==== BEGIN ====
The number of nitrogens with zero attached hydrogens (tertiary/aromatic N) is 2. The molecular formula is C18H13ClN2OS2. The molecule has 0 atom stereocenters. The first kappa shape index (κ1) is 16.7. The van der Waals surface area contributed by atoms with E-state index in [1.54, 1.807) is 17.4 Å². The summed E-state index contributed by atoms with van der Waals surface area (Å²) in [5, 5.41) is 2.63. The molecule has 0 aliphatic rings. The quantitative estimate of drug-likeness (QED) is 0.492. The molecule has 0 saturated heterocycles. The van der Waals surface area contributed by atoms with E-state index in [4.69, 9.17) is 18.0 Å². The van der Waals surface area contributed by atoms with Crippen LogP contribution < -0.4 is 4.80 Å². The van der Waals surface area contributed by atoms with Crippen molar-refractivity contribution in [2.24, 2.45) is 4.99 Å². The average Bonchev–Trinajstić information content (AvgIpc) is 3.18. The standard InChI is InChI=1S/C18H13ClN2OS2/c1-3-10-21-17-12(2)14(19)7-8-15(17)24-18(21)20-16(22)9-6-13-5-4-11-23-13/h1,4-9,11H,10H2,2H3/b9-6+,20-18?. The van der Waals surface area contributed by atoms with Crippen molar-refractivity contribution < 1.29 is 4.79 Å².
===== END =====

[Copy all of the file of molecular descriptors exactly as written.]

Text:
The number of nitrogens with zero attached hydrogens (tertiary/aromatic N) is 2. The molecular formula is C18H13ClN2OS2. The molecule has 0 atom stereocenters. The first kappa shape index (κ1) is 16.7. The van der Waals surface area contributed by atoms with E-state index in [1.54, 1.807) is 17.4 Å². The summed E-state index contributed by atoms with van der Waals surface area (Å²) in [5, 5.41) is 2.63. The molecule has 0 aliphatic rings. The quantitative estimate of drug-likeness (QED) is 0.492. The molecule has 0 saturated heterocycles. The van der Waals surface area contributed by atoms with E-state index in [4.69, 9.17) is 18.0 Å². The van der Waals surface area contributed by atoms with Crippen LogP contribution < -0.4 is 4.80 Å². The van der Waals surface area contributed by atoms with Crippen molar-refractivity contribution in [2.24, 2.45) is 4.99 Å². The average Bonchev–Trinajstić information content (AvgIpc) is 3.18. The standard InChI is InChI=1S/C18H13ClN2OS2/c1-3-10-21-17-12(2)14(19)7-8-15(17)24-18(21)20-16(22)9-6-13-5-4-11-23-13/h1,4-9,11H,10H2,2H3/b9-6+,20-18?. The van der Waals surface area contributed by atoms with Crippen molar-refractivity contribution < 1.29 is 4.79 Å².